So many of my friends are having babies again – so another batch of baby quilts. I do love a sweet baby quilt! This quilt was made for a Momma that loves owls.
Sketching the pattern
I cut a piece of wax paper the size that I wanted the center of the quilt to be, and then sketched out the tree. When I was happy with the sketch, I traced it with a sharpie.
(This technique can also be done with fusible webbing. I chose to do it this way because:
- It is for a baby quilt and I want it to be very soft.
- It would use a lot of fusible.
- I do not care for how fusible webbing gums up my needle.
- I want the edges of the tree to fray and look rough like tree bark.
Preparing the muslin
Cut a piece of muslin the same size as your freezer paper pattern. Fold and press the muslin in half and then again to find the center.
Preparing the fabric and pattern
Iron the freezer paper pattern to the wrong side of the theme fabric. Make sure that the fabric and the paper pattern are attached well. With the freezer paper/theme fabric attached fold the pattern in half and then again to find the center. Press.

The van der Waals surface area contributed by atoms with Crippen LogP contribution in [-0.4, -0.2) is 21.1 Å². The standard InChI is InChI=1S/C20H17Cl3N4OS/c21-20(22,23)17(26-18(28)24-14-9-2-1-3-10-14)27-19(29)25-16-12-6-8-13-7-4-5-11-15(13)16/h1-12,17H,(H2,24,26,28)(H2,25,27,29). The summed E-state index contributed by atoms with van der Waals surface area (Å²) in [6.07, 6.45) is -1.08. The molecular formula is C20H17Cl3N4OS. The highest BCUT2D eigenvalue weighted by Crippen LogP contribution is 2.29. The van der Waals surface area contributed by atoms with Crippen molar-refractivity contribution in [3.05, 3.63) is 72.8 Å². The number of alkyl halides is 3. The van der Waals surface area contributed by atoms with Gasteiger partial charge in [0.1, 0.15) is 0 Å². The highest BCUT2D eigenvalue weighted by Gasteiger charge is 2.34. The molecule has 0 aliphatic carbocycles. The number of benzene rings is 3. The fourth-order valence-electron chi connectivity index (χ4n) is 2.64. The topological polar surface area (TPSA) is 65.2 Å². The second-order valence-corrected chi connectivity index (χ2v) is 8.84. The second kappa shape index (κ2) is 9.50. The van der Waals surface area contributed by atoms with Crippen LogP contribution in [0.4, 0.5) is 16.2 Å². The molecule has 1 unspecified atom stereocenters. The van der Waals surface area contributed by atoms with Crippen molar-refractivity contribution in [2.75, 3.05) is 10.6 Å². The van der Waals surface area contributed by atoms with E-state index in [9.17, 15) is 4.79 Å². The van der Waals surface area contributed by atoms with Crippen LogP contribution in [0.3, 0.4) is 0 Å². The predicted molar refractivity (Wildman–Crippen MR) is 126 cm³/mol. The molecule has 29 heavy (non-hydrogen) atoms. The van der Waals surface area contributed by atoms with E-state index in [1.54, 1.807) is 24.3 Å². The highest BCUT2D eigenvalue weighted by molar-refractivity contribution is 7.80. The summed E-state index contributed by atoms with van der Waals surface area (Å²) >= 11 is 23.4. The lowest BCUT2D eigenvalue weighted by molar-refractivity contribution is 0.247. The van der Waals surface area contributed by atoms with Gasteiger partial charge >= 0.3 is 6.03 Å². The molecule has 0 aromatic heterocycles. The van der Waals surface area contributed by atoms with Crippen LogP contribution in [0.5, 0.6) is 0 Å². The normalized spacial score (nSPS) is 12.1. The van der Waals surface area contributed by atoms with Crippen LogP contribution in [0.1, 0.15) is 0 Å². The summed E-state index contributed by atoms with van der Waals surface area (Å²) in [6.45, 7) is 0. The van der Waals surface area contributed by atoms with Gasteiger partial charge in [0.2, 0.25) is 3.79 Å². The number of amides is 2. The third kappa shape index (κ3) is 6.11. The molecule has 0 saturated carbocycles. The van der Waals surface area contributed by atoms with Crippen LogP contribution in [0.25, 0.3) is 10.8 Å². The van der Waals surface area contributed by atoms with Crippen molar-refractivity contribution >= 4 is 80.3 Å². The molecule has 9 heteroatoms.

Cut out the pattern. (If you cut it out carefully and in one piece, you will end up with a negative image to use for another quilt.)
Carefully remove the freezer paper from the theme fabric.
Place and glue tree to the muslin
Using the faint pressing marks on the tree, line it up to the pressing lines on the muslin. (I did this on my large ironing board, which ended up being the perfect size for this project.)
Using a small amount of fabric glue (Aleen’s) or a glue stick, glue down the edges of the tree to the muslin background. I then ironed it down to dry the glue.
Repeat these steps for the owl.
Stitching down the tree and owl
Now that the glue is dry and the pieces temporarily secured, move the piece to your sewing machine. Stitch around all of the pieces about 1/8th of on inch from the edge. If you fall off the edge, don not worry, just go back and catch the area you missed. You will be adding more stitching to these areas when you do the quilting. I did this step with my free-motion quilting foot, but it could also be done with a regular piecing foot. The free-motion foot is easier since you do not need to lift up and turn the quilt as you work.
Lay out and sew together the border pieces
I thought I had measured and planned the center piece to fit perfectly, but it was a little bit too small. Once all the border pieces were together, it was hardly noticeable that one piece in the top and bottom rows was slightly (1 inch) thinner than the others.